Narcolepsy vs. sleep apnea – What are the differences?
Narcolepsy and sleep apnea are both sleep disorders. But aside from excessive daytime fatigue, the causes, symptoms, and treatments for each disorder differ significantly.
Narcolepsy is a neurological sleep disorder. It’s caused by the lack of a sleep-regulating brain chemical called hypocretin, also known as orexin. Narcolepsy affects the brain’s ability to regulate sleep-wake cycles. It causes overwhelming drowsiness during the day. And it can make people suddenly fall asleep. Between 135,000 and 200,000 people have narcolepsy in the United States.
Sleep apnea is a more common disorder affecting roughly 22 million Americans. Sleep apnea occurs when a person repeatedly stops and starts breathing as they sleep. There are two main types of sleep apnea:
- Central sleep apnea
- Obstructive sleep apnea (the more common of the two)
With central sleep apnea, a person’s brain fails to properly signal the muscles in charge of breathing. Whereas with obstructive sleep apnea, breathing difficulties are caused by something either fully or partially blocking the upper airway.
What are the signs and symptoms of both disorders?
Signs and symptoms of narcolepsy include the following:
Excessive daytime fatigue – People with narcolepsy experience excessive daytime sleepiness. This can make people have trouble staying awake during work, school, or other activities.
Sleep attacks – People with narcolepsy may fall asleep suddenly for a few seconds up to several minutes. Sleep attacks can occur at any time during the day.
Sudden loss of muscle tone, also known as cataplexy – This can affect a person’s entire body. Or it can be mild and cause only their eyelids to droop. Strong emotional responses, such as laughter or anger, are usually the cause of cataplexy.
Sleep paralysis – This is a condition in which a person is temporarily unable to move or speak while waking up or falling asleep.
Hallucinating – Vivid, visual hallucinations often accompany sleep paralysis.
Disrupted sleep – People with narcolepsy commonly have trouble sleeping through the night despite feeling sleepy during the day.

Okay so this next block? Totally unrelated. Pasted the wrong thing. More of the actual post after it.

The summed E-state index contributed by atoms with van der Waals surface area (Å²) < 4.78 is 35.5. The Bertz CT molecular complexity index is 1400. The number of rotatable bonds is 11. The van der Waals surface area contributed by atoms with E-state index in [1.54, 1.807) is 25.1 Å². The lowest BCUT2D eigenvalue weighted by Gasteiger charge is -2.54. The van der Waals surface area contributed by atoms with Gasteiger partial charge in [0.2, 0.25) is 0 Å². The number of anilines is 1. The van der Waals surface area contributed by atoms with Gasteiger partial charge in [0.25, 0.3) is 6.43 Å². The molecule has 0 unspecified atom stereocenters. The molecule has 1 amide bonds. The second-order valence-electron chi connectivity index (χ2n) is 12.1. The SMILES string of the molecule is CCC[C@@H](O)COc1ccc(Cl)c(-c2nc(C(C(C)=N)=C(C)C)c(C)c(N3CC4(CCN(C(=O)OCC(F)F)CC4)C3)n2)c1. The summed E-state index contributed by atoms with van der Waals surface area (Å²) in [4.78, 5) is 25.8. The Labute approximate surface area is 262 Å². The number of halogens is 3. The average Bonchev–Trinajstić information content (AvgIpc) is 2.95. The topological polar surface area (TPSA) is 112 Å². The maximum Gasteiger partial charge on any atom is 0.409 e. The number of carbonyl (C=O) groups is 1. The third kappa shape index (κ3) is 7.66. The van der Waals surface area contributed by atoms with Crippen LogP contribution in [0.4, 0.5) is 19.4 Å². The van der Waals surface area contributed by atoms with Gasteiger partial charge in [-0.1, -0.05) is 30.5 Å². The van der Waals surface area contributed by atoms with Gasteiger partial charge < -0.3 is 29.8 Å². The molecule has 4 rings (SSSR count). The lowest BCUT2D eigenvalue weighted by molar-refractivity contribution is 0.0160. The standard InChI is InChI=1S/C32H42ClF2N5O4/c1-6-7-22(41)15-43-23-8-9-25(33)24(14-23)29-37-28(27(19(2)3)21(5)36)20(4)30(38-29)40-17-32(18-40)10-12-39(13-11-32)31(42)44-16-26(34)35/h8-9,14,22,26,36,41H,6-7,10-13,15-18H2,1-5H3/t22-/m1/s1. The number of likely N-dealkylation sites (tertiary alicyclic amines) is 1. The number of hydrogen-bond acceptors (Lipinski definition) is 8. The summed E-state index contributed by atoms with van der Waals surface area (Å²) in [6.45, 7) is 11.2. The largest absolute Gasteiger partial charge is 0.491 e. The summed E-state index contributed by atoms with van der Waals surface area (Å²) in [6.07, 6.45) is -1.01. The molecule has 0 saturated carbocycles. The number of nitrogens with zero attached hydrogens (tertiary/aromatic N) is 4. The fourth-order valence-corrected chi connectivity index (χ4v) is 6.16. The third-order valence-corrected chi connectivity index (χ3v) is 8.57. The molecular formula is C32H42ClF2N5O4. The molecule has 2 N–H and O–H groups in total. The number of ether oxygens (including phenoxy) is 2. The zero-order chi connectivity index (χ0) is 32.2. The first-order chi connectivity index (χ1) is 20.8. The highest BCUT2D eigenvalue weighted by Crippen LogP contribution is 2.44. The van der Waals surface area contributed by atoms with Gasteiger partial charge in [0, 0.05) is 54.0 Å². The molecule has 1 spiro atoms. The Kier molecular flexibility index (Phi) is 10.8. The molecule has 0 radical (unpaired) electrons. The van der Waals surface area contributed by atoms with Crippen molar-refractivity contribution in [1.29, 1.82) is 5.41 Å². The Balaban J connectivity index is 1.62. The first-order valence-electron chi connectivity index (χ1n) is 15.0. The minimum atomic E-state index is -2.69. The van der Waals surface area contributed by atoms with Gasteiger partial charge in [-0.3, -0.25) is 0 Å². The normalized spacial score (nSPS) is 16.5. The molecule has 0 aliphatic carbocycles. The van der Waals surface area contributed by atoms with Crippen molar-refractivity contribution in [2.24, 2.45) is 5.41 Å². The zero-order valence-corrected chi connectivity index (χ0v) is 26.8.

Here are the signs and symptoms of sleep apnea:
Excessive daytime fatigue – This is also a symptom of narcolepsy. It’s the result of poor sleep quality.
Loud snoring – People with sleep apnea often snore loudly and frequently during the night. When breathing stops or is obstructed, periods of silence may interrupt the snoring.
Pauses in breathing – They may experience pauses in breathing that last for several seconds up to a minute or longer. This can occur many times during the night.
Gasping or choking – They may gasp or choke during sleep as they try to catch their breath after a pause in breathing.
Morning headaches – People with sleep apnea may wake up with headaches. This may occur because of the decrease in oxygen levels during sleep.
Dry mouth or sore throat – They may also wake up with a dry mouth or sore throat. This is on account of breathing through their mouths during the night.
Mood changes – Sleep apnea can cause irritability, mood swings, and difficulty concentrating.
High blood pressure – High blood pressure has also been linked to sleep apnea. And it can increase the risk of heart disease and stroke.
What are the treatment options for narcolepsy and sleep apnea?
Narcolepsy and sleep apnea each have their own set of treatment options:
For narcolepsy, the treatment options include the following:
Stimulants – These include medications like modafinil and methylphenidate. These medications are often used to help people stay awake during the day.
Sodium oxybate – This is a medication that can improve nighttime sleep and reduce daytime sleepiness.
Antidepressants – Certain antidepressant medications can help with narcolepsy symptoms, including cataplexy.
Lifestyle changes – To help manage their symptoms, people with narcolepsy should try to…
- Exercise regularly
- Limit caffeine and alcohol intake
- Stick to a consistent sleep schedule
For people with sleep apnea, these are some of their treatment options:
Continuous positive airway (CPAP) machine – This involves wearing a mask over the nose and mouth during sleep. The CPAP machine delivers a continuous flow of air to keep a person’s airway open.
Oral appliances – People with mild to moderate sleep apnea may benefit from using an appliance that holds their tongue or jaw in place to keep their airways open.
Surgery – In some cases, doctors may recommend surgery to remove excess tissue from the throat or to reposition the jaw.
Lifestyle changes – Certain lifestyle changes can also reduce sleep apnea symptoms. These include…
- Losing weight
- Avoiding caffeine and alcohol before bed
- Sleeping on a person’s side instead of on their back
What are the risks of untreated narcolepsy and sleep apnea?
Left untreated, narcolepsy and sleep apnea can have serious health consequences.
The excessive daytime fatigue symptomatic of both disorders can lead to a greater risk of accidents and injuries, especially while driving or operating machinery.
Certain symptoms of narcolepsy, especially sleep paralysis and insomnia, may lead to mood disorders, including anxiety and depression.
And untreated sleep apnea can increase a person’s risk of…
- Heart attack
- Type 2 diabetes
If you think you or someone you know may have either narcolepsy or sleep apnea, you should talk to a healthcare professional right away to get tested and determine the best treatment option if needed.
Dr. Meghna Dassani has practiced dentistry for over two decades and is passionate about the role dentists play in whole-body health. You can learn more at her website: MeghnaDassani.com.
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